• Chloe
    February 02, 2014 - 18:19

    This model of care does not work in mental health/addictions. Trying to put lesser trained, lower paid, nurse-replacements in this environment might help Health PEI's budget in the short run. However, the job requires a high knowledge of brain chemistry, behavioural analysis all while having a kind and gentle heart and a special type of patience. It's a different environment than the medical wards and needs the years of training that nurses have. There may be a place for LPNs and RCWs but it is not to REPLACE nurses.

    • Kelly
      February 02, 2014 - 19:25

      Amen.

  • AnonymousIslander
    February 02, 2014 - 16:56

    Planning to cut the legs out from under more nurses, nice of you to keep those nurses in the loop. Newsflash Rick: those people are trying to plan their lives. Do they buy the house, the car, or not? Do they turn down the job elsewhere because they want to stay at home on PEI? If you're going to ruin peoples lives can you at least have the guts and decency to tell them up front, instead of hiding the truth until the last minute (as usual).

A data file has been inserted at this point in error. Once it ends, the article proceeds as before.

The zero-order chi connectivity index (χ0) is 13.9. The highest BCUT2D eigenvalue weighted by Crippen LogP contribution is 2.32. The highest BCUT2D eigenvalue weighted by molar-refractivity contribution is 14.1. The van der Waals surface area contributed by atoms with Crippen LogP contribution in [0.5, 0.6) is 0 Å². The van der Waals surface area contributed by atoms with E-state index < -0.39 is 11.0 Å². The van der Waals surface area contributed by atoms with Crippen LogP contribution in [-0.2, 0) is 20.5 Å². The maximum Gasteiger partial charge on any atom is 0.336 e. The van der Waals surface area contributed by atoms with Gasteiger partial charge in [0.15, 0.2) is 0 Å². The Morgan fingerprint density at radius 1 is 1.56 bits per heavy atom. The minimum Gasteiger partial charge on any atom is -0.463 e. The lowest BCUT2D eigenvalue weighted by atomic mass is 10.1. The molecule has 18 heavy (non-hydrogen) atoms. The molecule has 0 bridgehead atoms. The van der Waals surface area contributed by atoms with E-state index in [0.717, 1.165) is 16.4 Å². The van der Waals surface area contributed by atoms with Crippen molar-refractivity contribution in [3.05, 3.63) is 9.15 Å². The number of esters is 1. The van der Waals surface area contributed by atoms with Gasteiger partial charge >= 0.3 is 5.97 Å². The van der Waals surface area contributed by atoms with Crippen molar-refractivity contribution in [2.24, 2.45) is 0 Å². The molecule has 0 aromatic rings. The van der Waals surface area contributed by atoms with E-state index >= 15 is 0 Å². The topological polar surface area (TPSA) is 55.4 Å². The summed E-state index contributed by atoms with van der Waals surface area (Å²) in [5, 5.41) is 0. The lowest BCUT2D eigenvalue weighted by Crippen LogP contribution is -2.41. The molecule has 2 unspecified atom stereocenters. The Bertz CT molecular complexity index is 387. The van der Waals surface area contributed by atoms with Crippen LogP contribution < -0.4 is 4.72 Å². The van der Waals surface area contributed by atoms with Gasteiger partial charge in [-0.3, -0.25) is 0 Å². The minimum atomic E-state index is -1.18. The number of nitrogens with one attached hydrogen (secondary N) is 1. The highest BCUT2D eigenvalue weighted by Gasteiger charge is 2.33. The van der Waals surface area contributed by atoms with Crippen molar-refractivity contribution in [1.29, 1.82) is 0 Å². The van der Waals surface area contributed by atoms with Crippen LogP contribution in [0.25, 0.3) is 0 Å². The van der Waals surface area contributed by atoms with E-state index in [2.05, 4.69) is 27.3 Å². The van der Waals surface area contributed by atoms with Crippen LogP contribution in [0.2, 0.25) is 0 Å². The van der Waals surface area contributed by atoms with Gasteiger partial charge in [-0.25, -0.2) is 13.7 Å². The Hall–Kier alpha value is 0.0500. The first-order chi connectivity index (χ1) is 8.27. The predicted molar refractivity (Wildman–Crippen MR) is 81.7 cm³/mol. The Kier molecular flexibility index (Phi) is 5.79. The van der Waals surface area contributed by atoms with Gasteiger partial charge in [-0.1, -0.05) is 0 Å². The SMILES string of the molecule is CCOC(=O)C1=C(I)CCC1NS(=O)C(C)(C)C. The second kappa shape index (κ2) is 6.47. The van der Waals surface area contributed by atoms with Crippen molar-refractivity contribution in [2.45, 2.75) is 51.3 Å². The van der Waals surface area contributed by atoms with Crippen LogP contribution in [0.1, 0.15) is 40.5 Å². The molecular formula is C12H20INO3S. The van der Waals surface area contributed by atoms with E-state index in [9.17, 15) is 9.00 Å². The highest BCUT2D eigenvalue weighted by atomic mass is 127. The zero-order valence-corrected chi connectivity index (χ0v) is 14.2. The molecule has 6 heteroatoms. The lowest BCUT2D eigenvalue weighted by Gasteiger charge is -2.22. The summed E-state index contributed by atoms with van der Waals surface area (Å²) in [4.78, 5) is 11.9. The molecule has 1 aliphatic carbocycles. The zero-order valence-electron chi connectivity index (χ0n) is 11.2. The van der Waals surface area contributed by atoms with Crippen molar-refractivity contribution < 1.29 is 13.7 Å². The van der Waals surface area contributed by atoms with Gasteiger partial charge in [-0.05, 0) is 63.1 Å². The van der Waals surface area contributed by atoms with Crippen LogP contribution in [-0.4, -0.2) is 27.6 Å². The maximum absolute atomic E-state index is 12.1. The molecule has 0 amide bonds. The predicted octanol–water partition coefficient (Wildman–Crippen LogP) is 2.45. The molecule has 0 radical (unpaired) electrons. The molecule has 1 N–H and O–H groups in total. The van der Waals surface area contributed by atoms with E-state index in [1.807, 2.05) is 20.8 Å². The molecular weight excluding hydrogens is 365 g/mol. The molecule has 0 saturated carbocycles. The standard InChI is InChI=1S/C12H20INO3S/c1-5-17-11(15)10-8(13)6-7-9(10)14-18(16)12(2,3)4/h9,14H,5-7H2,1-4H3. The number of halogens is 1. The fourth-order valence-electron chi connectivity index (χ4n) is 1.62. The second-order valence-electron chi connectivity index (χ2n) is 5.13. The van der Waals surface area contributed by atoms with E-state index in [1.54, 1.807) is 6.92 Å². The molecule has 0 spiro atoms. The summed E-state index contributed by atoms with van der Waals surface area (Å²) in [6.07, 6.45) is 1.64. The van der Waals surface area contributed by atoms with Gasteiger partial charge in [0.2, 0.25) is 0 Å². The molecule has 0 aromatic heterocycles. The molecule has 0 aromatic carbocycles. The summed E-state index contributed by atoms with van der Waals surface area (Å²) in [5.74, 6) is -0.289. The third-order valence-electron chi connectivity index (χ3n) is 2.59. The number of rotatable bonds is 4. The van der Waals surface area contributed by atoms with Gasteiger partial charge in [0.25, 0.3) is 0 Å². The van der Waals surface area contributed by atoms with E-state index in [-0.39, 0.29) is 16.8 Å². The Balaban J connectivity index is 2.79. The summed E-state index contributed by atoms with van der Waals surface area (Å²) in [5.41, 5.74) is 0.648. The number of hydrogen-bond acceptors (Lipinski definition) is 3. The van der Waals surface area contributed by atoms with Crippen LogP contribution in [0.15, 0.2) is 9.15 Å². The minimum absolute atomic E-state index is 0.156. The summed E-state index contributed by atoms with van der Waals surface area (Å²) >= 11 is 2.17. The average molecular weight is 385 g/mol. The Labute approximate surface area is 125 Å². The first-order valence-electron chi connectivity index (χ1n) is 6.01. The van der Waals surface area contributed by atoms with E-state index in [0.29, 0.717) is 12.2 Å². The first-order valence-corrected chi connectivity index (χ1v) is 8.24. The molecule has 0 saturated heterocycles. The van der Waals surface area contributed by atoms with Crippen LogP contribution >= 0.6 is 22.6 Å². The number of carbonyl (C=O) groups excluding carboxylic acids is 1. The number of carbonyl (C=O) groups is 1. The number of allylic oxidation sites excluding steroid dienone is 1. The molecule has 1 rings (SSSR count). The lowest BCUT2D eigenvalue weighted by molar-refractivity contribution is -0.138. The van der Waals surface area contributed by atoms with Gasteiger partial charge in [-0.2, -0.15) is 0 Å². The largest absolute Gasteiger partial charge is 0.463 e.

• wade
      February 03, 2014 - 09:13

      and they wonder why its hard to keep the nurses, & doctors here on good old p.e.i

  • No thought
    February 02, 2014 - 12:00

    No the only thought here was how to reduce salaries . My thought is that even though addictions on PEI is serious enough for police to charge 40 individuals in ine day . There a problem here . Those are a portion of people that police know about in the drug trade . There people that work in addictions it's not about money it is about experiance that they have years working . And that is a valuable assesst in it's self . . Individuals that have saved a life or turned a life around . This is a mistake model of care for addictions and mental health should not be compromised by making less staffing in these areas . This just shows lack of care in addictions plan a serious problem and huge for the Islands population .